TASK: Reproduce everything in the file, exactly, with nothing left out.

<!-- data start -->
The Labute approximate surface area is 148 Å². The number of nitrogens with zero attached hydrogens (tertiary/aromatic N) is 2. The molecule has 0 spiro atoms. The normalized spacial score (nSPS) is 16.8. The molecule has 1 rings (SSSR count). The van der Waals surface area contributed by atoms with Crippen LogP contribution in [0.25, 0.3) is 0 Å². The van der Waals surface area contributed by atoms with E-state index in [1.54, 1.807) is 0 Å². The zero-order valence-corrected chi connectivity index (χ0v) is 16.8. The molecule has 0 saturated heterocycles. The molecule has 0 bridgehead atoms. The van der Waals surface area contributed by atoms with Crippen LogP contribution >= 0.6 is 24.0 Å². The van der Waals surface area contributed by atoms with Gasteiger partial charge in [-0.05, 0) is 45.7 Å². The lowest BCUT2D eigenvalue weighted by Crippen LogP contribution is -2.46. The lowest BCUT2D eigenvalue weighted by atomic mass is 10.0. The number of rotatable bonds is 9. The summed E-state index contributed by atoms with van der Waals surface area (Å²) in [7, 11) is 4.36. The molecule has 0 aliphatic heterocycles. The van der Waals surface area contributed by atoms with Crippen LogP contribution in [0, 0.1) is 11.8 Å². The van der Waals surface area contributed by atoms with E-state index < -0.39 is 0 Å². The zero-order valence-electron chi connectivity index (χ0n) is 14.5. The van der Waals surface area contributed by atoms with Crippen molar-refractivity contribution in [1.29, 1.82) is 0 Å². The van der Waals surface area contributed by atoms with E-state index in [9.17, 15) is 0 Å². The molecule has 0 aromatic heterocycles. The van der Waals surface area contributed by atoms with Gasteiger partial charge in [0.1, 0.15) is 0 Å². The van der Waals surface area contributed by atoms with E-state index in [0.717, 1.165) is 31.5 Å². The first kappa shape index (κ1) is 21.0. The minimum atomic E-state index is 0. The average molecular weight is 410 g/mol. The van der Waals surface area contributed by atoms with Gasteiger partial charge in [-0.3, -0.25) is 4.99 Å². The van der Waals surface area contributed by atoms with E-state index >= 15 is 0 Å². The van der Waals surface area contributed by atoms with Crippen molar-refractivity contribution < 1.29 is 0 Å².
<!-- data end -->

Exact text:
The Labute approximate surface area is 148 Å². The number of nitrogens with zero attached hydrogens (tertiary/aromatic N) is 2. The molecule has 0 spiro atoms. The normalized spacial score (nSPS) is 16.8. The molecule has 1 rings (SSSR count). The van der Waals surface area contributed by atoms with Crippen LogP contribution in [0.25, 0.3) is 0 Å². The van der Waals surface area contributed by atoms with E-state index in [1.54, 1.807) is 0 Å². The zero-order valence-corrected chi connectivity index (χ0v) is 16.8. The molecule has 0 saturated heterocycles. The molecule has 0 bridgehead atoms. The van der Waals surface area contributed by atoms with Crippen LogP contribution >= 0.6 is 24.0 Å². The van der Waals surface area contributed by atoms with Gasteiger partial charge in [-0.05, 0) is 45.7 Å². The lowest BCUT2D eigenvalue weighted by Crippen LogP contribution is -2.46. The lowest BCUT2D eigenvalue weighted by atomic mass is 10.0. The number of rotatable bonds is 9. The summed E-state index contributed by atoms with van der Waals surface area (Å²) in [7, 11) is 4.36. The molecule has 0 aliphatic heterocycles. The van der Waals surface area contributed by atoms with Crippen LogP contribution in [0, 0.1) is 11.8 Å². The van der Waals surface area contributed by atoms with E-state index < -0.39 is 0 Å². The zero-order valence-electron chi connectivity index (χ0n) is 14.5. The van der Waals surface area contributed by atoms with Crippen molar-refractivity contribution in [1.29, 1.82) is 0 Å². The van der Waals surface area contributed by atoms with E-state index in [9.17, 15) is 0 Å². The molecule has 0 aromatic heterocycles. The van der Waals surface area contributed by atoms with Gasteiger partial charge in [0.1, 0.15) is 0 Å². The van der Waals surface area contributed by atoms with E-state index in [0.717, 1.165) is 31.5 Å². The first kappa shape index (κ1) is 21.0. The minimum atomic E-state index is 0. The average molecular weight is 410 g/mol. The van der Waals surface area contributed by atoms with Gasteiger partial charge in [-0.3, -0.25) is 4.99 Å². The van der Waals surface area contributed by atoms with E-state index >= 15 is 0 Å². The van der Waals surface area contributed by atoms with Crippen molar-refractivity contribution < 1.29 is 0 Å².